Saturday, July 25, 2009

Creative journeys to expand the mind

SMARTlab's ethos of practice-based learning is captured in Kate Sicchio's performance at Stratford, East London.
Here for her amazing showreel.

"What's it like?", he asked. There was a hesitant pause.

"No, really what's it like?"

In between the question and the actual answering, several contemplations computed, like the flapping time-change mechanism of a train station's timetable.

Either way you wouldn't understand was the final thudding-to-a-stop thought.

"It's OK!"

But that's such a cop-out, such a disinterested lie.

In the film The Matrix, Morpheus says to Neo: "Unfortunately no one can be told what The Matrix is. You have to see it for yourself".

That readily sums it up: "Unfortunately no one can be told what a PhD is. You have to experience it yourself".

Welcome to the house of pain you %$£!*&^$£@@!***!


There is no experience I can share with you that comes close to the emotional and physical ride of this study programme.

It does not discriminate. It does not favour. It hurts your sinuses as if you were tussling with nature's elements and it leaves you exhilarated when one of its several summits has been breached.

At this point there are two broad reactions to this description. This moment where you are in reading this text you can either say: stop whining or phew.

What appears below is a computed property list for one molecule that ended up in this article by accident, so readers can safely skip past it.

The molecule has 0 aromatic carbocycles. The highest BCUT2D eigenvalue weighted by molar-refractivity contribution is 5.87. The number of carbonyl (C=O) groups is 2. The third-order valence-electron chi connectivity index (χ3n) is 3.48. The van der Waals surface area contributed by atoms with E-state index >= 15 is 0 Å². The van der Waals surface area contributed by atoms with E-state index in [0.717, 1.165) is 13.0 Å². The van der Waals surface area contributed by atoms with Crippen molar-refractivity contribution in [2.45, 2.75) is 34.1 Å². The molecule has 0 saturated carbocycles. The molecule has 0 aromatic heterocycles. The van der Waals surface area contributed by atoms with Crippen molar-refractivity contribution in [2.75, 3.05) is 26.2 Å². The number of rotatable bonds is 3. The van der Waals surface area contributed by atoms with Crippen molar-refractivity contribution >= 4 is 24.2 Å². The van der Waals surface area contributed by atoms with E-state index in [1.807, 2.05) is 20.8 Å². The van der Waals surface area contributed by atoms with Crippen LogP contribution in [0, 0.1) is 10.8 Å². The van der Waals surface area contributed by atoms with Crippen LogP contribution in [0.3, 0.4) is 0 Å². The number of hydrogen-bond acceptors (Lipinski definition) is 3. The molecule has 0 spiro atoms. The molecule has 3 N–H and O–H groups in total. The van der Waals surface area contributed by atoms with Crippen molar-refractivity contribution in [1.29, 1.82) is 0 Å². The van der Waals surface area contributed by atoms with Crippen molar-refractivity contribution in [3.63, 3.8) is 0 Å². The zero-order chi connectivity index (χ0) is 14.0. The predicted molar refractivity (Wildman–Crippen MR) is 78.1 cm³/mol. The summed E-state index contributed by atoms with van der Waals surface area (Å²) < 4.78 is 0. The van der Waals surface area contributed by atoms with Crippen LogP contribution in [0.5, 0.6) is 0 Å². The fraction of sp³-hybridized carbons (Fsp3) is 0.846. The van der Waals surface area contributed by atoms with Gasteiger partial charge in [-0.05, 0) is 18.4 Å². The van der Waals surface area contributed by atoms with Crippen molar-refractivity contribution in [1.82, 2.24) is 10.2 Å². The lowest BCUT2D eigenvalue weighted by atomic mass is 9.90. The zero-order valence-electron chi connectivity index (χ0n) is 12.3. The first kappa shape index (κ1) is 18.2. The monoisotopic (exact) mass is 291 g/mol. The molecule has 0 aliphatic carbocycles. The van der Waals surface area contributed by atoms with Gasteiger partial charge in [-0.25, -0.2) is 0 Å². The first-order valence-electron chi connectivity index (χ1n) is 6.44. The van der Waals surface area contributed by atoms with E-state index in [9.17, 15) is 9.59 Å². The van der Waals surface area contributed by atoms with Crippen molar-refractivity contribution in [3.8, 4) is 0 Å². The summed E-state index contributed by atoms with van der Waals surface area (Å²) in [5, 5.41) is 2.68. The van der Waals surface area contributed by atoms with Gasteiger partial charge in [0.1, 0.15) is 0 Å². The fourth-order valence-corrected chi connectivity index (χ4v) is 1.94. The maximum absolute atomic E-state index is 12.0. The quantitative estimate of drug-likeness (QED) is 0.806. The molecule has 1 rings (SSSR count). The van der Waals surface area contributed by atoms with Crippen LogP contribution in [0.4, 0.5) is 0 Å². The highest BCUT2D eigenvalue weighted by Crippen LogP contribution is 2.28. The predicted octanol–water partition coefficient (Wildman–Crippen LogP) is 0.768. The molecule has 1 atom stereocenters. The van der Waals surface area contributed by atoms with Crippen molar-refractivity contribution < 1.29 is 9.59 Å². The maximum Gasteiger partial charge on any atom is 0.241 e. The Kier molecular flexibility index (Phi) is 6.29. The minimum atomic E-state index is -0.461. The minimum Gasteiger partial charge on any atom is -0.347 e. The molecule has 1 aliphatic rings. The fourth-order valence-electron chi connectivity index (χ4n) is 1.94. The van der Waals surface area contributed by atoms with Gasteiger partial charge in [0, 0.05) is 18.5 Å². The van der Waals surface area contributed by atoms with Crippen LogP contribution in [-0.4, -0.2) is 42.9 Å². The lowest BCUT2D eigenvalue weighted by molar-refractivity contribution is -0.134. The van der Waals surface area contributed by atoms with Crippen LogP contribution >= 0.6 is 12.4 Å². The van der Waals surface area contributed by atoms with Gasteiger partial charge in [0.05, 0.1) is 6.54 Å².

Frankly both work. That's why this programme is unique.

You hate it, love it, would quit, would push further, and those feelings are wrapped in a big ball of energy, that releases unpredictably. A Nova of sorts.

SMARTlab week

SMARTlab morning warm-up sessions. A stand-up massage on each other in the lab's space.

One giant step.. It's been a week of that. Small steps, and the one large one, working towards finding a new plateau for creativity.

For the last year and half we have gathered. Some have been gathering much longer, much much longer, but the motive is the same.

To scratch that itch. The question: Is what I'm doing, what I am about to tell you about, does it constitute new knowledge?

Can that knowledge, your epistemology, can it stand the rigorous bludgering of others - those with bigger shoes before you.

PhD student Will Pearson takes five, before the next programme.

The answer is not yet forthcoming, but the belief matched by physical work is what will provide a window of exploration.

No one can tell you what it's like.

There are many programmes, but I can tell you of only one, and draw on comparative hearsay and the grapevine: SMARTlab.

SMARTlab is The Matrix. It is the matrix of the most incredible people you will ever come across. Not just, as I'll explain in what they know, but, and this is crucial, in what they give.

SMARTlab is the gift lab, run and managed by extraordinary people, whose head Prof Liz Goodman, for the uneasiness of sycophancy I shall just nod and say enuff said.

The ethos draws people from different strides of life; many accomplished at something over many years, thirty is not unusual, at their peak.

And now they are trying to wrap that in theory. When we stand in a circle, it's very easy, as many have testified to say: "Frankly I don't know why I am here".